Many students at PHS have their own hobbies they enjoy outside of school. These hobbies might include skateboarding, drawing, or painting. However, for junior Michael Hall, his hobby is cubing

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Doors Open for Atley’s Voice

We all might love to sing in the car or put on a performance in the shower, but for junior Atley Cook, singing has been a love and a passion ever since she was a little girl. Cook has always taken singing and progressing her voice very seriously, and she has gotten many wonderful opportunities because of her abilities.

Cook knew she wanted to have singing be a huge part in her life when summer school show director Larry Hollan gave her a solo in Oklahoma. She sang “I Can’t Say No.”

“It was my first big solo, and from that point, I knew that’s what I wanted to do,” said Cook.

Cook has been in school choir for eight years, but Cook has not sung at many competitions. She has been in a few talent shows and has won gold at Solo and Ensemble, but Cook can always lean back on the choir program at PHS.

With the help of plays and choir concerts in her earlier years, Cook’s passion for singing grew by watching her brother, Jacob Cook, sing. Cook sees her brother as an inspiration, and ever since she was little, she enjoyed watching him perform in concerts. He always pushed Cook to do better.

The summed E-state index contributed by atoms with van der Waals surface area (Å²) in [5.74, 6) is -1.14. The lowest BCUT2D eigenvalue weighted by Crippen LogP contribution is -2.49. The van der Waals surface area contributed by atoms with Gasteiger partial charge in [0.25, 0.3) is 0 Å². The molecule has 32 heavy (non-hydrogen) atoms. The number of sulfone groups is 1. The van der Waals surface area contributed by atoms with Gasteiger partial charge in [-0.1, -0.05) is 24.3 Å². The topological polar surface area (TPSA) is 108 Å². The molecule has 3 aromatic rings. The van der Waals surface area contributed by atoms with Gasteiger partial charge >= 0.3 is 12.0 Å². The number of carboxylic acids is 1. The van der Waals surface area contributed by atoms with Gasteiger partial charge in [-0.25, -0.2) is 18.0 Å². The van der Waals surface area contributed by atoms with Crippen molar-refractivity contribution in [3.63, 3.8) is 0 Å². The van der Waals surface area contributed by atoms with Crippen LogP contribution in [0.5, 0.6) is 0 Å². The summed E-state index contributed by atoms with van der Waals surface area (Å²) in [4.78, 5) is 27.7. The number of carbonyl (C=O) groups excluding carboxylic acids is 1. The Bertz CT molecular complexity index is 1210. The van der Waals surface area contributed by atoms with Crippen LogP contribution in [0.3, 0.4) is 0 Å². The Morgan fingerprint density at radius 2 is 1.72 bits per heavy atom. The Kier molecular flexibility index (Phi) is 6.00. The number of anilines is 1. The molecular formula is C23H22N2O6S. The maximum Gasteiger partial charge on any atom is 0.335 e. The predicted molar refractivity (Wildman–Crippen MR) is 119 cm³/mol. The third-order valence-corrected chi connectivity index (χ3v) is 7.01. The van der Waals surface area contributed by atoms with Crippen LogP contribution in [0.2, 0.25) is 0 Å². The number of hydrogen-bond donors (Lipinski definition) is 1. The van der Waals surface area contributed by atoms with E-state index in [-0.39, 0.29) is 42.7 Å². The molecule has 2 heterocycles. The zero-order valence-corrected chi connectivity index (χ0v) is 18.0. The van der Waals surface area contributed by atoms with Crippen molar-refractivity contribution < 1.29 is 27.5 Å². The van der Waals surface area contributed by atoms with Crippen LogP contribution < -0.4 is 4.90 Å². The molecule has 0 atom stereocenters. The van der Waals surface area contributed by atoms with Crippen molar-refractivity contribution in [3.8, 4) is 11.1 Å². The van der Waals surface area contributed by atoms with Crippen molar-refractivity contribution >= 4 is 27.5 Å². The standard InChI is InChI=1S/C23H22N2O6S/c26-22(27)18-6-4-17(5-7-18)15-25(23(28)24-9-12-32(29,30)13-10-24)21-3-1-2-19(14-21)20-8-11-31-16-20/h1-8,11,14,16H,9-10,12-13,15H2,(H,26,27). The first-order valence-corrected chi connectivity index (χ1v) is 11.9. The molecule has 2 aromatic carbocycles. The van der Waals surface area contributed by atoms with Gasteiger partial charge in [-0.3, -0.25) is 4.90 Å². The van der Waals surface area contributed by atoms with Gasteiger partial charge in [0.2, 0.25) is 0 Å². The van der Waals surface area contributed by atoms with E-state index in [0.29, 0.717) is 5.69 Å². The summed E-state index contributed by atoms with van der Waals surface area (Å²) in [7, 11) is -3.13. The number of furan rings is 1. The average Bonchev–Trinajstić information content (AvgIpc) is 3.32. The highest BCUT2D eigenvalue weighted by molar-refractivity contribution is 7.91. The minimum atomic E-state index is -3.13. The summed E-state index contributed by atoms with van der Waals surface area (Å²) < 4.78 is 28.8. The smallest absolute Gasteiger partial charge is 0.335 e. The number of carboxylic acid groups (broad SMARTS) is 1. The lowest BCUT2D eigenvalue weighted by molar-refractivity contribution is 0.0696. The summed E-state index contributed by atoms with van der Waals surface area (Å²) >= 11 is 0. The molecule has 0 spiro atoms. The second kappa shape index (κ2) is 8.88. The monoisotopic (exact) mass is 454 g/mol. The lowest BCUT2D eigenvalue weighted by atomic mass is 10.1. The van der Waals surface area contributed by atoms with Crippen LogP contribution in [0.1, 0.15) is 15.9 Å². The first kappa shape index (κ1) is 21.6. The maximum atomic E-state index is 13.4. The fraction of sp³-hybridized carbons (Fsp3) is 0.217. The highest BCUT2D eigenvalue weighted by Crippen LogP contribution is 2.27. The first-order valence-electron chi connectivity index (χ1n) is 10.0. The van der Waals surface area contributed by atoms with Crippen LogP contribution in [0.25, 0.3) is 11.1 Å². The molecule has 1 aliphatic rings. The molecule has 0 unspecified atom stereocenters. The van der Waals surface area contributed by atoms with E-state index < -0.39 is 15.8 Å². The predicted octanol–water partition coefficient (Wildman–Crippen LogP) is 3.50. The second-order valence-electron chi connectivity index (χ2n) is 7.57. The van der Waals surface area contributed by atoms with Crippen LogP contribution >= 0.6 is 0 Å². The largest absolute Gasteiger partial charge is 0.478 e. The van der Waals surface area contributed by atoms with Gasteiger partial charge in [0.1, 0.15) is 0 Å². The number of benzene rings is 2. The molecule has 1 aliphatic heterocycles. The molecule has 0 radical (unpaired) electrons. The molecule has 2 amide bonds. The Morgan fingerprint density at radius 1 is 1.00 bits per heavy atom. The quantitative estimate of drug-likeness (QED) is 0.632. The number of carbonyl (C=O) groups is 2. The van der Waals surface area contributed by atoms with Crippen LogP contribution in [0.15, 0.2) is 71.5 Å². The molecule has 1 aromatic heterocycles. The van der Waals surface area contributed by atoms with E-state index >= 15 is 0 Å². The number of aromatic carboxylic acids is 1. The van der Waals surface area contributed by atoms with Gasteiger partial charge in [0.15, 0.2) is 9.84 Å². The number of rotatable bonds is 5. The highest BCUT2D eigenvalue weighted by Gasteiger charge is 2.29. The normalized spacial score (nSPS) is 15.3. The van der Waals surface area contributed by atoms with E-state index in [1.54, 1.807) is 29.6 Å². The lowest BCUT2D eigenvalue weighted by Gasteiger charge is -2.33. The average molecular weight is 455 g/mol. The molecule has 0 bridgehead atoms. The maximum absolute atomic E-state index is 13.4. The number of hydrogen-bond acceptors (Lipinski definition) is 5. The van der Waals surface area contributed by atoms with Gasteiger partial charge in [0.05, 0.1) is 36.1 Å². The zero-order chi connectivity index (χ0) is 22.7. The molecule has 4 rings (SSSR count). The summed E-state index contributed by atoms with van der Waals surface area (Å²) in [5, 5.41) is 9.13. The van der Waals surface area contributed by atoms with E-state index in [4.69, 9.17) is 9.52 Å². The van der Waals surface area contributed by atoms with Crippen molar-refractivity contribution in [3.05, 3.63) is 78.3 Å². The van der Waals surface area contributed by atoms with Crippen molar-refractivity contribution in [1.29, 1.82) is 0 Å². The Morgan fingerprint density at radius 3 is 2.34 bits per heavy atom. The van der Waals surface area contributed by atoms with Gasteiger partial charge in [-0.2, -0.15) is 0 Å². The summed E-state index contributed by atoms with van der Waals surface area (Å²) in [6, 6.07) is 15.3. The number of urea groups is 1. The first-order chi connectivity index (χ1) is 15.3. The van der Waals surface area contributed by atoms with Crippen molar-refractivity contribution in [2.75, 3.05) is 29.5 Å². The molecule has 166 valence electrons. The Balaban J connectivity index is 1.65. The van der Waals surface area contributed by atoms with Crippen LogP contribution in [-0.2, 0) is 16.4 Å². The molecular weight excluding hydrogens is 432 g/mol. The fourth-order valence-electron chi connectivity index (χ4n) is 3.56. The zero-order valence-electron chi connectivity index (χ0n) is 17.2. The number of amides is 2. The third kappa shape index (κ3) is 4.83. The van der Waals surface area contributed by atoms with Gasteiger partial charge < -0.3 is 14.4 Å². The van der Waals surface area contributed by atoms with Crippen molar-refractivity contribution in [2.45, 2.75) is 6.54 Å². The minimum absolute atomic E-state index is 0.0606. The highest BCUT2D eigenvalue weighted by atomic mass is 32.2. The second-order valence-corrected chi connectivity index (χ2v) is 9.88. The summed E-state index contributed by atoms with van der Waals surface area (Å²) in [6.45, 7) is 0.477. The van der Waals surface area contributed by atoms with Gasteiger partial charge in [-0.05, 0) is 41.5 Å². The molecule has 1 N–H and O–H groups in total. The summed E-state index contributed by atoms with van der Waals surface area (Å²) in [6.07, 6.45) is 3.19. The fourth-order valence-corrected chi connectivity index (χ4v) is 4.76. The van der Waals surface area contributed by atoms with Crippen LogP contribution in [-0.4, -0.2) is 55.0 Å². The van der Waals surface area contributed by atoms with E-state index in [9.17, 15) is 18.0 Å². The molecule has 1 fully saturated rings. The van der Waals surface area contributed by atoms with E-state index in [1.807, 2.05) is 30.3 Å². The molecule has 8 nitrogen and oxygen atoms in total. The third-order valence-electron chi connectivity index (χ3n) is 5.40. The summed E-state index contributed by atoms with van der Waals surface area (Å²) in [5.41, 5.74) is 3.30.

Earlier this year, when the drama club put on The Lion King, Cook opened the show with a solo in “The Circle of Life,” which goes down as her all-time favorite solo.

Cook’s talents have even gotten her noticed by the American Musical and Dramatic Academy, a performing arts college located in Los Angeles, California and New York City.

“Last summer, I got a call from AMDA saying they had gotten an email about me from someone and wanted to hear me sing. I sent them a video, and they asked me to put in an audition tape for their summer program there,” said Cook.

Cook did submit an audition tape and was accepted into the summer program. This July, Cook will attend AMDA for two weeks for vocal training and to work on expanding her theater skills. At the end of the two weeks, all of the people accepted into the program will put on show.

Cook is planning on continuing to sing in her future. In the past, she has felt conflicted with continuing a singing career because she is aware that there will be others better than her, but she wants to give it a try and see where it takes her.